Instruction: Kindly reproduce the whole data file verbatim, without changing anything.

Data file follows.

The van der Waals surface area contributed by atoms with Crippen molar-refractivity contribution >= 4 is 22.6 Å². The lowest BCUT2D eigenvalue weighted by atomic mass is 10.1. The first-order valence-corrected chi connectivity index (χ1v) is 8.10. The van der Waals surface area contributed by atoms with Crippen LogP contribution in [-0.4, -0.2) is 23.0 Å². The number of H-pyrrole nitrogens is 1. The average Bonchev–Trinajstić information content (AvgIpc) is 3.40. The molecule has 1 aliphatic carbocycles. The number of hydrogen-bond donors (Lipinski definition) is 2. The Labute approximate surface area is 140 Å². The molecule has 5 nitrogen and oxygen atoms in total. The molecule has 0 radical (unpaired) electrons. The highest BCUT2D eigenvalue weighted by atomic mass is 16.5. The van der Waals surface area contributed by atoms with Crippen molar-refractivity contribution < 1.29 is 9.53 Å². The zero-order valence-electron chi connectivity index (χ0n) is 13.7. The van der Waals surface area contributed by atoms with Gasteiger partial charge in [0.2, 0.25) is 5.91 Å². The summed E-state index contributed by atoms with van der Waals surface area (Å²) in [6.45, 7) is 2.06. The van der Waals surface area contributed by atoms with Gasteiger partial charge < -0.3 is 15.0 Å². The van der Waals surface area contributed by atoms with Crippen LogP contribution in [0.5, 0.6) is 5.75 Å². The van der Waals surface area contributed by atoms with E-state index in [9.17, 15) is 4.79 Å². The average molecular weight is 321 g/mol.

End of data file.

The van der Waals surface area contributed by atoms with Crippen molar-refractivity contribution >= 4 is 22.6 Å². The lowest BCUT2D eigenvalue weighted by atomic mass is 10.1. The first-order valence-corrected chi connectivity index (χ1v) is 8.10. The van der Waals surface area contributed by atoms with Crippen LogP contribution in [-0.4, -0.2) is 23.0 Å². The number of H-pyrrole nitrogens is 1. The average Bonchev–Trinajstić information content (AvgIpc) is 3.40. The molecule has 1 aliphatic carbocycles. The number of hydrogen-bond donors (Lipinski definition) is 2. The Labute approximate surface area is 140 Å². The molecule has 5 nitrogen and oxygen atoms in total. The molecule has 0 radical (unpaired) electrons. The highest BCUT2D eigenvalue weighted by atomic mass is 16.5. The van der Waals surface area contributed by atoms with Crippen molar-refractivity contribution < 1.29 is 9.53 Å². The zero-order valence-electron chi connectivity index (χ0n) is 13.7. The van der Waals surface area contributed by atoms with Gasteiger partial charge in [0.2, 0.25) is 5.91 Å². The summed E-state index contributed by atoms with van der Waals surface area (Å²) in [6.45, 7) is 2.06. The van der Waals surface area contributed by atoms with Gasteiger partial charge < -0.3 is 15.0 Å². The van der Waals surface area contributed by atoms with Crippen LogP contribution in [0.5, 0.6) is 5.75 Å². The van der Waals surface area contributed by atoms with E-state index in [9.17, 15) is 4.79 Å². The average molecular weight is 321 g/mol.